Sunday, 16 July 2017

E3276 and my fight to get it working


I wanted to upgrade my webcam system with a new dongle which supported 4G due to the carrier being upgraded and because 4G is everywhere now.
I bought a new dongle from Ebay which was pretty straight forward, just needed an unlocked one and I got it.
Following few tutorials, just because I couldnt remember exactly how to switch mode to CDC mode, I ended up to find the whole process difficult and unsuccessful.


First, Huawei is an amazing dongle, second, is an awesome website!
By Googling around, I found out that my dongle was fully working but running a wrong firmware which allows PPP mode but this is not what I needed.
Here is my discovery, Huawei modem have two communication:

  • Serial device
  • Composite or Ethernet device
As you can presume, what I wanted is Ethernet device.

Specifically on this model, the version 21 and before are SERIAL and 22 or above should be ETHERNET.
Using linux, I could trigger the mode by typing (remember 1506 needs to be discovered by doing lsusb):
usb_modeswitch -v 12d1 -p 1506 -J -R -W

Then your device will either go into Serial or Ethernet device.

If you are unfortunate like me that you can only access the model via serial, it is best to install a serial client which allows you to get IMEI number and firmware.

AT way

When you discovered that you device is using a Serial device, open it with a serial client ( I used arduino just because it was open at the moment),  and type:
You should see something similar:
Manufacturer: huawei
Model: E3276
IMEI: 863**************
Remember to add CR at the end of every command!

Now you got some information, in my case I found out that I am running a firmware 21 and I got the IMEI to general the password.

You need to find out what exatcly model you got, by typing AT^FHVER which should return somthing similar:
^FHVER:"E3276s-150,CH1E3276SM Ver.C"

Now I got everything:

  • Running 21 firmware
  • I got my IMEI
  • I got the model which is E3276s-150


You need to generate a password from your IMEI, there this website which ask to login with your G+ then ask for a G+ like and then you will get the password for free. Not a bad deal!


Now that I have all the information I can go ahead and flash my device with the latest one from this website , you could possibly find another website but this worked for me.
Remember to flash first WEBUI then the FIRMWARE, otherwise you are going to run into issues like I had.

Remember to double check the model, mine was 150, yours could be different.

Once you have flashed the two file ( Firmware and WEBUI ), your device should be ready and your should be able to open the page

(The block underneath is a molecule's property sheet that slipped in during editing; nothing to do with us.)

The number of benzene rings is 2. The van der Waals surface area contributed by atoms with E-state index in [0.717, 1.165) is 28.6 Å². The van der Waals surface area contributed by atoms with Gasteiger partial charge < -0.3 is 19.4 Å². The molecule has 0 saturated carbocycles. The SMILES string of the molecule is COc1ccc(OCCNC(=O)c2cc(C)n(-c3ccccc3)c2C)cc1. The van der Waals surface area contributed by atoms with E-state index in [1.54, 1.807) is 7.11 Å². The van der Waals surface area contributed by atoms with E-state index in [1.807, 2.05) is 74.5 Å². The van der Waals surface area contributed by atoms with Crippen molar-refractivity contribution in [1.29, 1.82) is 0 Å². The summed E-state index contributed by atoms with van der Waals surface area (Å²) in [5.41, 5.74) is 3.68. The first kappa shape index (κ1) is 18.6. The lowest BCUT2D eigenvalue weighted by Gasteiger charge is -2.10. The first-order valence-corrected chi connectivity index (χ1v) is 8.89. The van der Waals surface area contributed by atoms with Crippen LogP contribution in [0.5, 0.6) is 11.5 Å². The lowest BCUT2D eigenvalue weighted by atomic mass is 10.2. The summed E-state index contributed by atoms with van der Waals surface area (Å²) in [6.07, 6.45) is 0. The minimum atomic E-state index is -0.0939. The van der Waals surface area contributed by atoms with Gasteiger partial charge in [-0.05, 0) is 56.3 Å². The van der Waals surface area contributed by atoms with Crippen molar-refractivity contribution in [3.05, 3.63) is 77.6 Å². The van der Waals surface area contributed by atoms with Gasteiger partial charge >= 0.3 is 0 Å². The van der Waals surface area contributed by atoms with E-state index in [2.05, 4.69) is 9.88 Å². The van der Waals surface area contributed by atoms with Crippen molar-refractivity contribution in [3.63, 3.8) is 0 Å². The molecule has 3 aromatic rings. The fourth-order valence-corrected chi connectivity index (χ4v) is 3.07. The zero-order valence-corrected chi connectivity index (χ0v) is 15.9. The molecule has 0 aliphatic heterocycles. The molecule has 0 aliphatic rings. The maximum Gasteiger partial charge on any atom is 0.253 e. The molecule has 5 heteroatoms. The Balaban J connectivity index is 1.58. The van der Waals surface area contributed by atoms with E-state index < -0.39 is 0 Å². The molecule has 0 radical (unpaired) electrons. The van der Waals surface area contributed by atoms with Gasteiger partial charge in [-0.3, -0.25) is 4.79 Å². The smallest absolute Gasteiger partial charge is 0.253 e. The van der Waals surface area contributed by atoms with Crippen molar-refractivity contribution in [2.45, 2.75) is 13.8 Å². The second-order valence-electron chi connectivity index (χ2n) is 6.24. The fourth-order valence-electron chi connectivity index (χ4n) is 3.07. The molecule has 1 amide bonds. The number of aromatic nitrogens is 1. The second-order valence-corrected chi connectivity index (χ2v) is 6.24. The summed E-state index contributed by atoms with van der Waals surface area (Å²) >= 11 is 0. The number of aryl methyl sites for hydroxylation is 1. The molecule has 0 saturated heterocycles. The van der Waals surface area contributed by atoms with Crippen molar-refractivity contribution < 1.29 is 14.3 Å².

What if you flash WEBUI as last

Without even thinking about it, I flash the firmware then the webui, unfortunately the webui software couldnt find the device and thrown me errors. The device itself was working and the API call did work.

The little trick is to be able to switch the mode by using the API or if you had a older version of WEBUI by going to

Thankfully I found a just who made a curl script with the right parameters to switch and then I  successfully flashed my WEBUI

echo "<request><mode>1</mode></request>" | curl -X POST -H "__RequestVerificationToken:1099746139" -H "Content-type: text/xml" -d @-


Sunday, 7 May 2017

Communicate between Raspberry Pi and Arduino

I was looking how I could talk between Raspberry Pi and Arduino, because sometimes is much easier to get a sensor, driver motor or else ready in C instead of trying to code something that will take months to get it working.

Raspberry Pi has the advantage to have SPI, I2C and Serial port communication, but for laziness I chose the Serial port. Of course you could try to go for SPI or I2C but it will take a little bit of more time to setup everything.

What you need:
You can use the serial port already existing on the Raspberry's pins but to make sure that I am not going to send some dirty data, because you can access the console via com, I chose to buy a usb ftdi.
You can buy the "official" usb to ttl, that will cost you around 15 pounds or you can go for a standard and cheap one here that works great!

Connect the usb ttl on your Raspberry's usb port and then 3 cables in yours Arduino, remember to dont connect the power pin! It wont damage your Arduino but better dont risk.

 Black pin = > Arduino Ground
 Green pin => Arduino RX
 White pin => Arduino TX

You can choose other two pins for RX and TX but if you need to talk straight to the Arduino, just use the common serial port.

I did few lines of code in Python, or just use any other languages to read and send on serial port.
This is the simple code:

On your Arduino just write whatever to answer or decode from Raspberry Pi, this is a simple example:

It's pretty simple and easy to communicate via Serial port, make sure that you always:

  • select right bitrate
  • remove the usb ttl when uploading a new Arduino project
  • try simple communication if there is any communication problems
  • never connect the red pin to the Arduino board